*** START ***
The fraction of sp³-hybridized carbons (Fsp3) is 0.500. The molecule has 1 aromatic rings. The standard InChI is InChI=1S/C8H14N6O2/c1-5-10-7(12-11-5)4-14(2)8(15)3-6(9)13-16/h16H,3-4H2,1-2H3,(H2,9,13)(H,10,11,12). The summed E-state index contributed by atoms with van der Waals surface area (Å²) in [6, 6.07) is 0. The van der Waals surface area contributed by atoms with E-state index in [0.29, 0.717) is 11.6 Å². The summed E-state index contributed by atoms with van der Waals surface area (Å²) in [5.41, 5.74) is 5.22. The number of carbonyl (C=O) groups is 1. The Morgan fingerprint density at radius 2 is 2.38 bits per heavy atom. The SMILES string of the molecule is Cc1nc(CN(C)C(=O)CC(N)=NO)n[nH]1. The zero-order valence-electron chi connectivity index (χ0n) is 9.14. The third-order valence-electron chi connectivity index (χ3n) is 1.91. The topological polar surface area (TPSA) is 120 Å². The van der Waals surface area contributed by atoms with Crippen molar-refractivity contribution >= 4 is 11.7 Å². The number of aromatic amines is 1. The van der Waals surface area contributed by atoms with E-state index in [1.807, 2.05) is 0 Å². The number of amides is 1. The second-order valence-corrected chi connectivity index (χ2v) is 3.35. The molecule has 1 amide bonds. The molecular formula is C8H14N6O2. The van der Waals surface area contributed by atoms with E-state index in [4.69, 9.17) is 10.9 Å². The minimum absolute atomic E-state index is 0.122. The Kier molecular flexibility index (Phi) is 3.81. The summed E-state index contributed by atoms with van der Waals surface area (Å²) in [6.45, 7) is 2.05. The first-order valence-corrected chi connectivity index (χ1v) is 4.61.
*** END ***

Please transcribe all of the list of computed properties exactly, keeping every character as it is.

The fraction of sp³-hybridized carbons (Fsp3) is 0.500. The molecule has 1 aromatic rings. The standard InChI is InChI=1S/C8H14N6O2/c1-5-10-7(12-11-5)4-14(2)8(15)3-6(9)13-16/h16H,3-4H2,1-2H3,(H2,9,13)(H,10,11,12). The summed E-state index contributed by atoms with van der Waals surface area (Å²) in [6, 6.07) is 0. The van der Waals surface area contributed by atoms with E-state index in [0.29, 0.717) is 11.6 Å². The summed E-state index contributed by atoms with van der Waals surface area (Å²) in [5.41, 5.74) is 5.22. The number of carbonyl (C=O) groups is 1. The Morgan fingerprint density at radius 2 is 2.38 bits per heavy atom. The SMILES string of the molecule is Cc1nc(CN(C)C(=O)CC(N)=NO)n[nH]1. The zero-order valence-electron chi connectivity index (χ0n) is 9.14. The third-order valence-electron chi connectivity index (χ3n) is 1.91. The topological polar surface area (TPSA) is 120 Å². The van der Waals surface area contributed by atoms with Crippen molar-refractivity contribution >= 4 is 11.7 Å². The number of aromatic amines is 1. The van der Waals surface area contributed by atoms with E-state index in [1.807, 2.05) is 0 Å². The number of amides is 1. The second-order valence-corrected chi connectivity index (χ2v) is 3.35. The molecule has 1 amide bonds. The molecular formula is C8H14N6O2. The van der Waals surface area contributed by atoms with E-state index in [4.69, 9.17) is 10.9 Å². The minimum absolute atomic E-state index is 0.122. The Kier molecular flexibility index (Phi) is 3.81. The summed E-state index contributed by atoms with van der Waals surface area (Å²) in [6.45, 7) is 2.05. The first-order valence-corrected chi connectivity index (χ1v) is 4.61.